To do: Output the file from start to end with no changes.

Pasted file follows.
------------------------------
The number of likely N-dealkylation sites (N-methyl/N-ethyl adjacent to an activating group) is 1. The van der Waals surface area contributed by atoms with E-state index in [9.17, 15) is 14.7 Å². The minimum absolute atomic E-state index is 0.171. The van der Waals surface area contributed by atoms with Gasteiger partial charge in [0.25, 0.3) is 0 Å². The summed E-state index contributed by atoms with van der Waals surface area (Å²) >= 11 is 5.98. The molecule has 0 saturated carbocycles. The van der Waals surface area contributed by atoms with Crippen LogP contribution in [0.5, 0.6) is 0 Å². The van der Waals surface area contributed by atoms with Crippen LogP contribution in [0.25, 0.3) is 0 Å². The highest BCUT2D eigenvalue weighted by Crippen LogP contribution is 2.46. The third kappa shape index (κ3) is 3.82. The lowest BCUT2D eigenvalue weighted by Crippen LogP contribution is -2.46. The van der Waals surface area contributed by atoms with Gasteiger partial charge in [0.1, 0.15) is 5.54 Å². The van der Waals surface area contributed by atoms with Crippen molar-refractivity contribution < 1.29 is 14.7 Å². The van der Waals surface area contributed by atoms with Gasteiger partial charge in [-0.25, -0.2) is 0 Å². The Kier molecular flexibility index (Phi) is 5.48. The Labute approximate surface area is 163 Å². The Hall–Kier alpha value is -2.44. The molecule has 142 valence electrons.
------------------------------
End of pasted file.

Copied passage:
The number of likely N-dealkylation sites (N-methyl/N-ethyl adjacent to an activating group) is 1. The van der Waals surface area contributed by atoms with E-state index in [9.17, 15) is 14.7 Å². The minimum absolute atomic E-state index is 0.171. The van der Waals surface area contributed by atoms with Gasteiger partial charge in [0.25, 0.3) is 0 Å². The summed E-state index contributed by atoms with van der Waals surface area (Å²) >= 11 is 5.98. The molecule has 0 saturated carbocycles. The van der Waals surface area contributed by atoms with Crippen LogP contribution in [0.5, 0.6) is 0 Å². The van der Waals surface area contributed by atoms with Crippen LogP contribution in [0.25, 0.3) is 0 Å². The highest BCUT2D eigenvalue weighted by Crippen LogP contribution is 2.46. The third kappa shape index (κ3) is 3.82. The lowest BCUT2D eigenvalue weighted by Crippen LogP contribution is -2.46. The van der Waals surface area contributed by atoms with Gasteiger partial charge in [0.1, 0.15) is 5.54 Å². The van der Waals surface area contributed by atoms with Crippen molar-refractivity contribution < 1.29 is 14.7 Å². The van der Waals surface area contributed by atoms with Gasteiger partial charge in [-0.25, -0.2) is 0 Å². The Kier molecular flexibility index (Phi) is 5.48. The Labute approximate surface area is 163 Å². The Hall–Kier alpha value is -2.44. The molecule has 142 valence electrons.